“so the point of an ‘ex-gay’ having gay dreams does not mean he/she is really gay.”

Joel, a straight person might have one or two homoerotic thoughts over the course of their lifetime. They might even have one or two dreams of that nature.

However, an ex-gay who admits to having a continued pattern of homoerotic dreams has NOT changed his orientation, merely his perspective on it.

Emily K
March 26th, 2008 | LINK

Joel, I’d say that I’d be more convinced if said “sex dreams” consisted of hetero-erotic situations rather than homo-erotic ones. I agree that a homo-erotic dream doesn’t necessarily mean someone is gay. But if they’re continuous, night after night, all of them “gay,” maybe that’s symbolizing something. Maybe it doesn’t symbolize strictly homosexuality – as many sex dreams are not about sex at all – maybe it symbolizes repression of something natural and innate.

Ben in Oakland
March 26th, 2008 | LINK

Mark:

I don’t know if you are still reading this blog, but I notice that you have not responded to the several postings addressed to you. I think they were polite and respectful.

So, my question to you is, where to YOU fit into this? As Jason asked:

“So have you actually changed from gay to straight, or have you just made yourself into a celibate homosexual who no longer identifies himself as gay, and who has stretched the definition of straight to include a man such as yourself? Only you yourself know whether or not you still have thoughts or feelings for men.”

Since we have responded to you, I hope you will respond to us.

notreligiousbutmw
March 26th, 2008 | LINK

Parts deleted by editor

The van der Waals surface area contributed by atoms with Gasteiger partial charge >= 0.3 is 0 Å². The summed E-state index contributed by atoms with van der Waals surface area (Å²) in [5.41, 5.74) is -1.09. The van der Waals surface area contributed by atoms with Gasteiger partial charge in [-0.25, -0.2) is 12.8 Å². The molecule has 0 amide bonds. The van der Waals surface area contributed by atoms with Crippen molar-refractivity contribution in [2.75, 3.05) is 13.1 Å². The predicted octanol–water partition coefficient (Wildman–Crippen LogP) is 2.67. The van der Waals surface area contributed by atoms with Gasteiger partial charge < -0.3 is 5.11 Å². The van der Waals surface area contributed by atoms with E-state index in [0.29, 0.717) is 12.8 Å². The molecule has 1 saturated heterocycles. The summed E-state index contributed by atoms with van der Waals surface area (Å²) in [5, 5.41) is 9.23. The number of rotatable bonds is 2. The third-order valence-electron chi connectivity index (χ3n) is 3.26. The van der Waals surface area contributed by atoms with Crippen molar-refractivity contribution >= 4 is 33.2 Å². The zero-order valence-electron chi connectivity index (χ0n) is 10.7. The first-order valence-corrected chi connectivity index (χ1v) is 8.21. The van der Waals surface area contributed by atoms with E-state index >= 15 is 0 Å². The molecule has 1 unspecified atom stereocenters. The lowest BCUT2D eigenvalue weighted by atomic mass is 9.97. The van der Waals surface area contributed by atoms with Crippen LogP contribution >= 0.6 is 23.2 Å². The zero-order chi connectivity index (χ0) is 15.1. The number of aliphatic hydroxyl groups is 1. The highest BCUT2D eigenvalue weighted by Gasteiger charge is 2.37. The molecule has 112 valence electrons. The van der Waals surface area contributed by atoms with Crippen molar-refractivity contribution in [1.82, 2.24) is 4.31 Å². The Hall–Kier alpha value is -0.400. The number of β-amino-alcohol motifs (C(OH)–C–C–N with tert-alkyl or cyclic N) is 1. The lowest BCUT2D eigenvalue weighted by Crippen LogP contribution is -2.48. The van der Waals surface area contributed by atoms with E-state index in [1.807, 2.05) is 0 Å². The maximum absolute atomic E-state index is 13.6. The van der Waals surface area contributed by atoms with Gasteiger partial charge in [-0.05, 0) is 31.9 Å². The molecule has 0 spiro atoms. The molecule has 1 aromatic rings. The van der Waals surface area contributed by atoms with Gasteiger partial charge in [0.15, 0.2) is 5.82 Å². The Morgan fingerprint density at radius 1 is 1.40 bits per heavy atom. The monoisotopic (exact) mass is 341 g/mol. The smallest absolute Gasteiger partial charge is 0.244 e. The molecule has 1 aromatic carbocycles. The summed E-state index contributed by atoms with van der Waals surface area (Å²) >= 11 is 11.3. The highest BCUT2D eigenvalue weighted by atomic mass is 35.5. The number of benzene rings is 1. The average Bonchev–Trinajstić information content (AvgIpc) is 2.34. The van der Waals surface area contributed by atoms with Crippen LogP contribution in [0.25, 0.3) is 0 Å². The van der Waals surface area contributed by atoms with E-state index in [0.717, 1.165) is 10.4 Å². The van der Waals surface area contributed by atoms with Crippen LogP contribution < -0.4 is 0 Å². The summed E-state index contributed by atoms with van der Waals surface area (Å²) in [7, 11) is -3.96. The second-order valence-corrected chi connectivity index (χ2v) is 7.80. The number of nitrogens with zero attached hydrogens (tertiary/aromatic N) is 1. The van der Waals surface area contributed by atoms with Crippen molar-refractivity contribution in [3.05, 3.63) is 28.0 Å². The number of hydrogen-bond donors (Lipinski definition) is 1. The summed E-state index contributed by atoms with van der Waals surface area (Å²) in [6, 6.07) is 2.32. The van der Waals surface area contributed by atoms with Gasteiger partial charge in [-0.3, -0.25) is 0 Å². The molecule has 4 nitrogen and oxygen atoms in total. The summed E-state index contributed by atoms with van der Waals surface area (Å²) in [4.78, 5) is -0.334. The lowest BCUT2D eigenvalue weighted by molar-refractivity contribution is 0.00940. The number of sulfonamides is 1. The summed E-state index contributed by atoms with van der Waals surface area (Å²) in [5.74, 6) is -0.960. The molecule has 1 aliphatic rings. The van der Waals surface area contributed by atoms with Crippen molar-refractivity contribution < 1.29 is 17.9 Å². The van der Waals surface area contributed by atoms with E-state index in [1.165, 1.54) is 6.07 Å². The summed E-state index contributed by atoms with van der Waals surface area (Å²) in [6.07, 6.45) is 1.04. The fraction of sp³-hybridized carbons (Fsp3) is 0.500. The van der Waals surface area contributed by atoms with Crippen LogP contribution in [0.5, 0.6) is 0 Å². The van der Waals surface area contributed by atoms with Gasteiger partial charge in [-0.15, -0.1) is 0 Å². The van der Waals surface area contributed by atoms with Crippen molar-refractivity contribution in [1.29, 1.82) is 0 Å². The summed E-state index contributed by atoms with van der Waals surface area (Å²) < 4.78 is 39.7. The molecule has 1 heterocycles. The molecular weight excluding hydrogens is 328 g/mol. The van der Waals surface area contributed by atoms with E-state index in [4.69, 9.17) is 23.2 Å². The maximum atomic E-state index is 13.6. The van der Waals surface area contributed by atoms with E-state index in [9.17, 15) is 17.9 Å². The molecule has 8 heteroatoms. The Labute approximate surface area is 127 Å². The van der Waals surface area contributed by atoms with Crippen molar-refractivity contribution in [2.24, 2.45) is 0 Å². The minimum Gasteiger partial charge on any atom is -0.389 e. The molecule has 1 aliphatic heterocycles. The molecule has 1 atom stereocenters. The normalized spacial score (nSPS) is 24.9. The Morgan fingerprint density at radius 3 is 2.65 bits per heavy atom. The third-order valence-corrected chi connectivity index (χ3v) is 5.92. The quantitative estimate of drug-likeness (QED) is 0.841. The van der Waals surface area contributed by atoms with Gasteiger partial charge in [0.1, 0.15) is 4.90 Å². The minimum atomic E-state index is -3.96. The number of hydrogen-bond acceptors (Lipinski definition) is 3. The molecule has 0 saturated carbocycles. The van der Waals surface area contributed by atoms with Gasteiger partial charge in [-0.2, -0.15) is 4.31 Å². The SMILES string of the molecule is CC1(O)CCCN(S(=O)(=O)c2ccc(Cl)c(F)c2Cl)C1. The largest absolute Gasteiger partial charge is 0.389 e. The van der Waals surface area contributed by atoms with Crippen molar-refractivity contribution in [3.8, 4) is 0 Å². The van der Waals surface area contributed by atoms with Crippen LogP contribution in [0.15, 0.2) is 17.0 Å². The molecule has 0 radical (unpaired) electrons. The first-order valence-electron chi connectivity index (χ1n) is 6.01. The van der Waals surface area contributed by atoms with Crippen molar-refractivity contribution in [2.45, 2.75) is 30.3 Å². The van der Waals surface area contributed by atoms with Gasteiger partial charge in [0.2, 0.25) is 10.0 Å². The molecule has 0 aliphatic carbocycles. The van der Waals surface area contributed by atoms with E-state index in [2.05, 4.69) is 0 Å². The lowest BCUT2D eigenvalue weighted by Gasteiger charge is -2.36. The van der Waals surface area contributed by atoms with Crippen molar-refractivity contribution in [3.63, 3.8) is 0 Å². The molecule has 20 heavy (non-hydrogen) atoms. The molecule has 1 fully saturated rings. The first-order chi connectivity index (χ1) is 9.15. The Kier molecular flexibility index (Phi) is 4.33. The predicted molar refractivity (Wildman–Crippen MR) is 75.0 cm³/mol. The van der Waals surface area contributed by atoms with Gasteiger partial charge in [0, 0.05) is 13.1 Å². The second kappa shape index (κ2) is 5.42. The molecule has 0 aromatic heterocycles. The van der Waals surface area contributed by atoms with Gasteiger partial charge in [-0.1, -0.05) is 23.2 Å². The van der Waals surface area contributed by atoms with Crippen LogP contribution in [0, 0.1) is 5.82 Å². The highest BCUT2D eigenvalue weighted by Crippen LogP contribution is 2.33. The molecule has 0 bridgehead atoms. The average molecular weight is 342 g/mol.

It’s not my intent to do another discussion on a topic which has been rerun so many times. But there are 1/2 true comments being rerun surrounding parents sending youths to see repair therapists. The reason it’s 1/2 true is that while parents have forced youths to see repair therapists, they can’t force them into it, if the youths are not interested. This will offend you, but parents also force drug using youths to see repair therapists. In order for repair therapy (r.t.) to be successful, the youths have to want it. If some1 doesn’t want repair therapy, it won’t be successful. What is almost never discussed are the youths who see repair therapists because they disagreed with the affirm therapists. In justness to the parents, they see something wrong with same sex activities for the same reason that they see something wrong with drug use. Parents have a right even a duty to tell their youths that they can’t have sex, they should @least get their youths to listen to the repair therapist, besides the same rehahsed views that the affirm therapists give where politics have trumped science.